No one knew for certain when the trouble started at the Colgan School. Some members of its alumni association blamed the decision to admit girls. Others cited newfangled liberal ideals and a general decline in the respect for elders worldwide. But no matter the theory, no one could deny that, recently, life at the Colgan School was different.
Oh, its grounds were still perfectly manicured. Three quarters of the senior class were already well on their way to being early-accepted into the Ivy League. Photos of presidents and senators and CEOs still lined the dark-paneled hallway outside the headmaster’s office.
But in the old days, no one would ever have declined admission to Colgan on the day before classes started, forcing the administration to scramble to fill the slot. Historically, any vacancy would have been met with a waiting list a mile long, but this year, for some reason, there was only one applicant eager to enroll at that late date.
Most of all, there had been a time when honor meant something at the Colgan School, when school property was respected, when the faculty was revered—when the headmaster’s mint-condition 1958 Porsche Speedster would never have been placed on top of the fountain in the quad with water shooting out of its headlights on an unusually warm evening in November.
There had been a time when the girl responsible—the very one who had lucked into that last-minute vacancy only a few months before—would have had the decency to admit what she’d done and quietly taken her leave of the school. But unfortunately, that era, much like the headmaster’s car, was finished.
Two days after Porsche-gate, as the students had taken to calling it, the girl in question had the nerve to sit in the hallway of the administration building beneath the black-and-white stare of three senators, two presidents, and a Supreme Court justice, with her head held high, as if she’d done nothing wrong.
More students than usual filed down the corridor that day, going out of their way to steal a glance and whisper behind cupped hands.
“She’s the one I was telling you about.”
“How do you think she did it?”
Any other student might have flinched in that bright spotlight, but from the moment Katarina Bishop set foot on the Colgan campus, she’d been something of an enigma. Some said she’d gained her last-minute slot because she was the daughter of an incredibly wealthy European businessman who had made a very generous donation. Some looked at her perfect posture and cool demeanor, rolled her first name across their tongues, and assumed that she was Russian royalty—one of the last of the Romanovs.
Some called her a hero; others called her a freak.
Everyone had heard a different story, but no one knew the truth—that Kat really had grown up all over Europe, but she wasn’t an heiress. That she did, in fact, have a Fabergé egg, but she wasn’t a Romanov. Kat herself could have added a thousand rumors to the mill, but she stayed quiet, knowing that the only thing no one would believe was the truth.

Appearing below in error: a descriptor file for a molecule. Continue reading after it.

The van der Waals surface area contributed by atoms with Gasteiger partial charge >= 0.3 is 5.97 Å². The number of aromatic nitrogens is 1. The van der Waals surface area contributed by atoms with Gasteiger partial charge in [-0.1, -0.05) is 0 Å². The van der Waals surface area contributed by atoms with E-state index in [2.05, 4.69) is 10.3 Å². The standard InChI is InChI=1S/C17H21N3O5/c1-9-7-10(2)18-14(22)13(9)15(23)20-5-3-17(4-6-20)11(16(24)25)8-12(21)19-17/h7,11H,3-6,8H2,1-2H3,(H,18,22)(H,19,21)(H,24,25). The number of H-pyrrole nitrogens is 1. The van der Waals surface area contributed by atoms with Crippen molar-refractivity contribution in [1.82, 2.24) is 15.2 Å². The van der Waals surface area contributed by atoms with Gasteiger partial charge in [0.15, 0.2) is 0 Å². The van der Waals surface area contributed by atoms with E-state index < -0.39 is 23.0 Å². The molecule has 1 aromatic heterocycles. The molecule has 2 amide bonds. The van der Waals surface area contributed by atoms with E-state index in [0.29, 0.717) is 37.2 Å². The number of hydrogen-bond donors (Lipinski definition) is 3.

“Katarina?” the headmaster’s secretary called. “The board will see you now.”
Kat rose calmly, but as she stepped toward the open door twenty feet from the headmaster’s office, she heard her shoes squeak; she felt her hands tingle. Every nerve in her body seemed to stand on end as she realized that somehow, in the last three months, she had become someone who wore squeaky shoes.
That, whether she liked it or not, they were going to hear her coming.
Kat was used to looking at a room and seeing all the angles, but she’d never seen a room quite like this before.
Though the hallway outside was long and straight, this room was round. Dark wood surrounded her; dim lights hung from a low ceiling. It felt to Kat almost like a cave, except for a tall, slim window where a narrow beam of sunlight came pouring in. Suddenly, Kat found herself reaching out, wanting to run her hands through the rays. But then someone cleared his throat, a pencil rolled across a desk, and Kat’s shoes squeaked again, bringing her back to the moment.
“You may sit down.”
The voice came from the back of the room, and at first Kat didn’t know who’d spoken. Like the voice, the faces before her were unfamiliar: the twelve on her right were wrinkle-free and fresh—students just like her (or as much like her as a Colgan student could possibly be). The twelve people on her left had hair that was a little thinner, or makeup that was a little heavier. But regardless of age, all the members of the Colgan School Honor Board were wearing identical black robes and impassive expressions as they watched Kat walk to the center of the circular room.
“Sit, Ms. Bishop,” Headmaster Franklin said from his place in the front row. He looked especially pale in his dark robe. His cheeks were too puffy, his hair too styled. He was the sort of man, Kat realized, who probably wished he were as fast and sporty as his car. And then, despite everything, Kat grinned a little, imagining the headmaster himself propped up in the middle of the quad, squirting water.
As Kat took her seat, the senior boy beside the headmaster rose and announced, “The Colgan School Honor Board shall come to order.” His voice echoed around the room. “All who wish to speak shall be heard. All who wish to follow the light shall see. All who wish to seek justice shall find the truth. Honor for one,” the boy finished, and before Kat could really process what she’d heard, twenty-four voices chorused, “Honor for all.”
The boy sat and ruffled through the pages of an old leather-bound book until the headmaster prodded, “Jason . . .”
“Oh. Yeah.” Jason picked up the heavy book. “The Colgan School Honor Board will hear the case of Katarina Bishop, sophomore. The committee will hear testimony that on the tenth of November, Ms. Bishop did willfully . . . um . . . steal personal property.” Jason chose his words carefully, while a girl in the second row stifled a laugh.